These are the key stages in a step-by-step process which differs from other creative disciplines because the order in which each step is taken cannot be changed. To go back requires each stage to be re-applied, sometimes at great cost.

Understanding this fundamental of video production will save time, money and effort but produce high-quality video which will enhance the value of your brand to a public hungry for food content.

Find out more about how to make great video by downloading Mendip Media’s Client Brochure.

How to Commission Food Video: Part One

Whatever the size of your food business and wherever it sits in the sector – production, retail or service, there’s always a marketing imperative to get the message over that what you do is brilliant.

And with food and drink it’s an emotional as well as an essential product that you’re selling.

Video is probably the best tool to engage with and produce an emotional response. And because this is well known, brands like M&S, Lakeland and Waitrose, use food video heavily online and on mobile to promote themselves.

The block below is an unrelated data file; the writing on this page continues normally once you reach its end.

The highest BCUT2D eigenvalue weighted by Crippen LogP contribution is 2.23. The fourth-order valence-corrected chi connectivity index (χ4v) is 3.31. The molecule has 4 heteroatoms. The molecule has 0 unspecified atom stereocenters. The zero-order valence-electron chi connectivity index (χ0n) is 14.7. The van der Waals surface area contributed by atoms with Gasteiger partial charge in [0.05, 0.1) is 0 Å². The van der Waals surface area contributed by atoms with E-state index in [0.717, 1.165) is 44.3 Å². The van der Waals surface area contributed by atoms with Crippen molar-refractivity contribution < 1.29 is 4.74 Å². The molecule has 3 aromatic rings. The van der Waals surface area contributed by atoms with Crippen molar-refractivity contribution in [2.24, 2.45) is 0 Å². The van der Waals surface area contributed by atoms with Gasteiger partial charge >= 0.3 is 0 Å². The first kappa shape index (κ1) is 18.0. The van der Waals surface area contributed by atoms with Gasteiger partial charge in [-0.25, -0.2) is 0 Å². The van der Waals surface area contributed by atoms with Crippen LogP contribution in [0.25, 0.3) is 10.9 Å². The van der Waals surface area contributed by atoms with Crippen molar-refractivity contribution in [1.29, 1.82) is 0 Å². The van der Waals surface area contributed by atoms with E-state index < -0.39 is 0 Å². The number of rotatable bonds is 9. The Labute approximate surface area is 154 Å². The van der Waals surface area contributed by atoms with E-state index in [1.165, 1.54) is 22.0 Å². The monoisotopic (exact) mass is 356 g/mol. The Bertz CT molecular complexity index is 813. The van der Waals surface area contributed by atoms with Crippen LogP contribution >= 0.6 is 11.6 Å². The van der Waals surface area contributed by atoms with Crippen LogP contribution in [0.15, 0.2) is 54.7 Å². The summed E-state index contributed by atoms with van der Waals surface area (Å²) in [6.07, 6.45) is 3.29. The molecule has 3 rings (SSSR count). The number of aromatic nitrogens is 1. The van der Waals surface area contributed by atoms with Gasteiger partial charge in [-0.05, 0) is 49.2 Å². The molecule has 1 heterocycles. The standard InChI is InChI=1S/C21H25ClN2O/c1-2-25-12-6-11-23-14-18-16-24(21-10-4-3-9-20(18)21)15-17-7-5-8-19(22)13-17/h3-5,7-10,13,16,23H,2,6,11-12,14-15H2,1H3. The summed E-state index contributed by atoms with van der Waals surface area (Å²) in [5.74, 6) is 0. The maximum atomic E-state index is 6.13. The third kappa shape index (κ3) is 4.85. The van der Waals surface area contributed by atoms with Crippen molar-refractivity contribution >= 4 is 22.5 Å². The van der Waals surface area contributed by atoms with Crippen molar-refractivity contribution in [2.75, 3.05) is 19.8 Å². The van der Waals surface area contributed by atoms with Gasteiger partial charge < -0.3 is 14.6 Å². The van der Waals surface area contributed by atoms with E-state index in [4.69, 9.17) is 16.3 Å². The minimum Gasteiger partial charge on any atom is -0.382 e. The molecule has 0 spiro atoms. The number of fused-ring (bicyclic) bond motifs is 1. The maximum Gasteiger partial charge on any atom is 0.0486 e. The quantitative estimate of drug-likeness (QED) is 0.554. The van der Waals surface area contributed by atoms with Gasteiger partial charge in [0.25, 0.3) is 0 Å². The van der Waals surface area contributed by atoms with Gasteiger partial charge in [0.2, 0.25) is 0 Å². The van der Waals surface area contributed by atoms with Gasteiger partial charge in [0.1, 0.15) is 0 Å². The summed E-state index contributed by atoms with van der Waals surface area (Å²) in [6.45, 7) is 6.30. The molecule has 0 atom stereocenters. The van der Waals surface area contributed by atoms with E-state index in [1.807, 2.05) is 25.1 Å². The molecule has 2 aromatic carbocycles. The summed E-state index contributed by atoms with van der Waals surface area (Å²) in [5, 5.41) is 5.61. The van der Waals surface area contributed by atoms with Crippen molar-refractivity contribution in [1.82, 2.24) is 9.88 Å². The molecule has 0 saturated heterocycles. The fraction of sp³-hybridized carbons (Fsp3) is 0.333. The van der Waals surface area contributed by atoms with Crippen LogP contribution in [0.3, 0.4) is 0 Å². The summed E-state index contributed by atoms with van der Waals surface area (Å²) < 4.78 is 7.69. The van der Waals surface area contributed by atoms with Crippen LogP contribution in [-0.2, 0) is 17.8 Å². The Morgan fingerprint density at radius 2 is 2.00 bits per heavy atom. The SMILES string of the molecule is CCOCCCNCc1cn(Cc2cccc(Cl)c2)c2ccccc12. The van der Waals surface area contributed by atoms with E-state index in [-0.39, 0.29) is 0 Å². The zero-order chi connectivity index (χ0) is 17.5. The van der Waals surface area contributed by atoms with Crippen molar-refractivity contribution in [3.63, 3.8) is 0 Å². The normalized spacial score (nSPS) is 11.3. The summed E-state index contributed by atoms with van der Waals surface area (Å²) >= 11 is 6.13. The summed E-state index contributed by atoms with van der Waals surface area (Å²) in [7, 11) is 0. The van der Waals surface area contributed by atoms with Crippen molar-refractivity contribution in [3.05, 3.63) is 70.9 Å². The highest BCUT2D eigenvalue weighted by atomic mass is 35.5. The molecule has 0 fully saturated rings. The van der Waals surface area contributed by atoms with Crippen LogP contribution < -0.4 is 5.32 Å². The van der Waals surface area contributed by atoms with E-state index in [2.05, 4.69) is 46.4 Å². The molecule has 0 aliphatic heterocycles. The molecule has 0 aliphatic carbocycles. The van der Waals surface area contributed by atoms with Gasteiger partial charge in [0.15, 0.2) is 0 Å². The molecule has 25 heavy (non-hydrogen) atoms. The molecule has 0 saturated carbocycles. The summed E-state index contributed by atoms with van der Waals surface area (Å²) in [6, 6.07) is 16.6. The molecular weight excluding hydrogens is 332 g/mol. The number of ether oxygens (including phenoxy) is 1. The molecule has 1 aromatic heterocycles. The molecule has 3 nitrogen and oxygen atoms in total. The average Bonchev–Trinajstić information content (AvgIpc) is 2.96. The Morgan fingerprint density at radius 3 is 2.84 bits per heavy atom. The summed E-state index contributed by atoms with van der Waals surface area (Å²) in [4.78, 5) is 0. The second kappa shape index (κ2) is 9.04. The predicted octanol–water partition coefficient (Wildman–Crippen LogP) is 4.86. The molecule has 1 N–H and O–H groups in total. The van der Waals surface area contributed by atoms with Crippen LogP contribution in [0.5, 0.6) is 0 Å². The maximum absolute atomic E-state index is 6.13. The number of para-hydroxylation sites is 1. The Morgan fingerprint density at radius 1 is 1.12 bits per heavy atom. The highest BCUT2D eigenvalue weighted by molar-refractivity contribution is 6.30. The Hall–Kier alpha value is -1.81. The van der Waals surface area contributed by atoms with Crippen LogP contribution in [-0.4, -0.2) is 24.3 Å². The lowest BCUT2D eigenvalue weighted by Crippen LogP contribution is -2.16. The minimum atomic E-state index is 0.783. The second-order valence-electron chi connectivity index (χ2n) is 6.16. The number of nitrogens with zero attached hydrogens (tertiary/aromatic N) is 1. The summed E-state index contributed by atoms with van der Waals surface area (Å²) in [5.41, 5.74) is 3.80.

They succeed in producing multiple, high quality, food videos that results in visibly good online traffic, because they budget for the outlay in their marketing strategy and allocate proper resources to overseeing the project.

So the first rules of dealing with video as a marketing tool are to:

  • bring it into the core of your strategy
  • see it as complementary to all the other planned content for the coming year
  • above all make sure there is an in-house resource with detailed oversight of the production process from product briefs to sign off.

Look out for Part Two on Thursday to find out more about breaking through the misconceptions of video commissioning.

Content Marketing Video Comes of Age

Digital Content Accessed Across Multiple Devices

Digital Content Accessed Across Multiple Devices